As I sat turning the pages of the March/April issue of Eating Well Magazine in a salon, waiting for a haircut, I found a lovely photo spread about a young woman who raises chickens. I could feel my face smiling as I skimmed through the text. I have five chickens in my own backyard, and I am always relieved when I find evidence that the general public might consider this sort of behavior a good idea.
When I came to an arresting full-page closeup of two billowy pale yellow concoctions with green flecks and golden brown tops, rising like clouds from white ramekins on a linen tablecloth, I was mesmerized. The only text on the page was a recipe for a chive and goat cheese soufflé. As I sat there trying to bond with the soufflés, to taste them in my mind, I unexpectedly came to a blank spot. I had never once eaten a soufflé—much less created one in my own kitchen. I had never longed to taste one, had never seen one on a restaurant menu. What was wrong with me? Was a soufflé just one of those fad foods, like fondue, that had come and gone when I wasn’t paying attention? Or was it a simple, elegant classic I had overlooked? I glanced around to be sure everyone else in the room was occupied, then tore out the page, quickly folded it, and slipped it surreptitiously into my purse. I have a positive relationship with risk. On my refrigerator there is a magnet with the zen saying, “Leap, and the net will appear.” I would try the soufflé.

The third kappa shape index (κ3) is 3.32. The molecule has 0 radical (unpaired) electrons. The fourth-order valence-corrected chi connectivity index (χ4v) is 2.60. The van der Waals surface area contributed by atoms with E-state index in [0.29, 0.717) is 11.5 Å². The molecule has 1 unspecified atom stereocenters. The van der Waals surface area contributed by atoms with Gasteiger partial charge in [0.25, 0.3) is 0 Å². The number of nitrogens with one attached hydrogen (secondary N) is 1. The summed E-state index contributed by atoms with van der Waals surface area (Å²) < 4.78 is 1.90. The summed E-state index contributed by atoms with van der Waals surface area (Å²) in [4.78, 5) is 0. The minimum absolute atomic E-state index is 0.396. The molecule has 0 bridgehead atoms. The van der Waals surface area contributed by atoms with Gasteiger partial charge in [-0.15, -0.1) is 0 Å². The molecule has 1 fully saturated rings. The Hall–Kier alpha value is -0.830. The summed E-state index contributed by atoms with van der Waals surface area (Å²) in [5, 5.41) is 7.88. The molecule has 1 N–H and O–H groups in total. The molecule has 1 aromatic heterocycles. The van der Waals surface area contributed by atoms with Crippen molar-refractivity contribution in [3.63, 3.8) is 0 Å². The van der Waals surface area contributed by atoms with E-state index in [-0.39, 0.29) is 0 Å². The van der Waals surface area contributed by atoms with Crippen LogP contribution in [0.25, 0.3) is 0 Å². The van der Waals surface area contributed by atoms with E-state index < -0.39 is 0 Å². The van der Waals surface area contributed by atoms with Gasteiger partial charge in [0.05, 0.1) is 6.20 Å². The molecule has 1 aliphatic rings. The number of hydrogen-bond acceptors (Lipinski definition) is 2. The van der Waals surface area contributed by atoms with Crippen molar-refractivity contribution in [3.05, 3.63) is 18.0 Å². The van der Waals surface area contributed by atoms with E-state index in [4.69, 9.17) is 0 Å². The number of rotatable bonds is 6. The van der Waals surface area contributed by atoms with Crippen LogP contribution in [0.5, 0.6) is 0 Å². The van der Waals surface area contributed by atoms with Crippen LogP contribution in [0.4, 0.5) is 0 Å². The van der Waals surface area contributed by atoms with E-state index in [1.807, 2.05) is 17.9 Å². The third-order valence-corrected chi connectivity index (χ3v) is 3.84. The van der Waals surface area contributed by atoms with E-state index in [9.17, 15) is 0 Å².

The next week, when a friend from my childhood called, I spontaneously invited her for lunch. “I have too many eggs,” I said casually. I’ll make us cheese soufflés and a salad.” Too late to turn back now, I thought.
“What do you think of this recipe?” I asked Ken the next time we were together. “I invited a friend for lunch and I was thinking of trying it.” He skimmed the page, and his brows furrowed.
“Do you mind if I write on this?” he asked, reaching for his black Pilot fine-point. He got that serious look on his face that I have when a student hands me a rough draft of a college essay. He started making asterisks and writing notes in the white space.